With about four weeks left in this legislative session, the Firesteel team continues to advocate for the Fair Tenant Screening Act, as well as investment in the Housing Trust Fund and Housing and Essential Needs program. We’ve laid out the reasons we believe in these policies, and many of you have added your voices using video comments. Now, with our new “Policy Matters” blog series, we want to share some personal stories from community members who are affected by these policies. The first story is about a family whose lives were changed when they moved into YWCA Family Village at Issaquah, a community built with Housing Trust Fund dollars.
We're excited to launch our newest series, "I'm An Advocate!" Have you ever wondered what it means to be an advocate? Where do you begin? At Firesteel, we think that advocacy in its simplest form is speaking up and people do that in lots of different ways. There is no one "type" of advocate; we're a diverse community! In this series, we'll introduce you to many different housing advocates and hope you'll find inspiration to speak up in your own way. Our very first highlighted advocate is Kim Herman, the Executive Director of the Washington State Housing Finance Commission.
(L-R) Project coordinator Graham Pruss and project assistants/Seattle U students Ashwin Warrior, Judy Pansullo and Perry Firth from the Project on Family Homelessness stand on the steps of the Capitol Building. Photo credit: Catherine Hinrichsen
Perry Firth is a graduate student and a project assistant for the Seattle University Project on Family Homelessness. She attended the Housing & Homelessness Advocacy Day in Olympia for the first time this year. Two more Seattle U grad students and project assistants attended for the first time too. In this post, Perry shares their reflections as first time participants. In Perry's words, "I would say that sometimes you may feel that advocacy doesn’t work. It can be hard to connect your own actions and awareness-raising to meaningful policy change. But it is only through advocacy and collaboration that systemic change ever occurs." Learn more about the advocacy that happened on February 11th!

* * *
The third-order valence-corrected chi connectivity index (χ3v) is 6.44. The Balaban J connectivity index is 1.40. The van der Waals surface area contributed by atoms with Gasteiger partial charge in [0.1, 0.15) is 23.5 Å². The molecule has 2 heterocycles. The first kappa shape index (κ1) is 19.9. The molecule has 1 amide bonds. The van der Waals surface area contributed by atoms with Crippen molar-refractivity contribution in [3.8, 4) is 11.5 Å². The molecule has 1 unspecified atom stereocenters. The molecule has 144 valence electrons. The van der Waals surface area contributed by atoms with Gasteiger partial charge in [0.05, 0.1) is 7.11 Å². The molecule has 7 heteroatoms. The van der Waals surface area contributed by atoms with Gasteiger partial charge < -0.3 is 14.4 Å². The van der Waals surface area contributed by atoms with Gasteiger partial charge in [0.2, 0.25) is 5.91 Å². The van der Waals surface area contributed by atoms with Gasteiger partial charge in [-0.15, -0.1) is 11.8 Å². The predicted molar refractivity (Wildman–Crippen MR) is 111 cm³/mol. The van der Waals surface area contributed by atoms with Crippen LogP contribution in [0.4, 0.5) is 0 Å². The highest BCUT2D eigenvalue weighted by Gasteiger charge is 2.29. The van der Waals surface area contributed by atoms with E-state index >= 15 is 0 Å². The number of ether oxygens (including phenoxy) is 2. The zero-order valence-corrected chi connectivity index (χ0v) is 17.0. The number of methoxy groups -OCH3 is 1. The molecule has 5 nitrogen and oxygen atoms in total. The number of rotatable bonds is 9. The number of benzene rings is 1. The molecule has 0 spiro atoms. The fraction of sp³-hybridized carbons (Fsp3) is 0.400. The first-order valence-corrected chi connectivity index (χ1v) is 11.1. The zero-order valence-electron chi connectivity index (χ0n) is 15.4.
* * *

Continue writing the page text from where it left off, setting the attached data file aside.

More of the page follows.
Housing advocates convene on the steps of the state capitol to rally for affordable homes for all.
On January 11th, over 650 housing advocates came together in Olympia, our Washington state capitol, and spoke up for affordable housing. Hosted by the Washington Low Income Housing Alliance, it was the largest Advocacy Day yet. We represented 43 out of our 49 state voting districts! Why did so many people make the trek to Olympia? Hear from participants directly in the following post and learn how Firesteel and the YWCA contributed.
The 2013 Washington State legislative session begins today. Which means we are mobilizing to advocate! The quote above reminds us that we can all be advocates. It's time to introduce you to our 2013 Firesteel policy priorities and then we'll take you through some new ways we plan to speak up.